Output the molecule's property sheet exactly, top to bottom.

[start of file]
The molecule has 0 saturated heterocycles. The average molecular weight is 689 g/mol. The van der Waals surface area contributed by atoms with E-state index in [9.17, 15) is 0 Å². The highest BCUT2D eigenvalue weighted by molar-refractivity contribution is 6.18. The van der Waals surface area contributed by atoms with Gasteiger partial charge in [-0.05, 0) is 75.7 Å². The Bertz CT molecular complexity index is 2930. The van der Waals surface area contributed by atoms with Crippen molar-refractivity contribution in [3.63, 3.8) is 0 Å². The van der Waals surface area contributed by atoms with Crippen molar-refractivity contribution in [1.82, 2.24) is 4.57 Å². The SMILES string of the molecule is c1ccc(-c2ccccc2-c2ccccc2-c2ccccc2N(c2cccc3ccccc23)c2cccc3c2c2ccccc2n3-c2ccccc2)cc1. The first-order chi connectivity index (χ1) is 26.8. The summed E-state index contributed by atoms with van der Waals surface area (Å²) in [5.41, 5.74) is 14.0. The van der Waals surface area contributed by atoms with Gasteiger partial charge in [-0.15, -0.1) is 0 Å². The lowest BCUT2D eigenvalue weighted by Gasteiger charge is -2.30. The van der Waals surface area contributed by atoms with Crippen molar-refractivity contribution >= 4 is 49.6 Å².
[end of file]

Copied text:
The molecule has 0 saturated heterocycles. The average molecular weight is 689 g/mol. The van der Waals surface area contributed by atoms with E-state index in [9.17, 15) is 0 Å². The highest BCUT2D eigenvalue weighted by molar-refractivity contribution is 6.18. The van der Waals surface area contributed by atoms with Gasteiger partial charge in [-0.05, 0) is 75.7 Å². The Bertz CT molecular complexity index is 2930. The van der Waals surface area contributed by atoms with Crippen molar-refractivity contribution in [3.63, 3.8) is 0 Å². The van der Waals surface area contributed by atoms with Crippen molar-refractivity contribution in [1.82, 2.24) is 4.57 Å². The SMILES string of the molecule is c1ccc(-c2ccccc2-c2ccccc2-c2ccccc2N(c2cccc3ccccc23)c2cccc3c2c2ccccc2n3-c2ccccc2)cc1. The first-order chi connectivity index (χ1) is 26.8. The summed E-state index contributed by atoms with van der Waals surface area (Å²) in [5.41, 5.74) is 14.0. The van der Waals surface area contributed by atoms with Gasteiger partial charge in [-0.15, -0.1) is 0 Å². The lowest BCUT2D eigenvalue weighted by Gasteiger charge is -2.30. The van der Waals surface area contributed by atoms with Crippen molar-refractivity contribution >= 4 is 49.6 Å².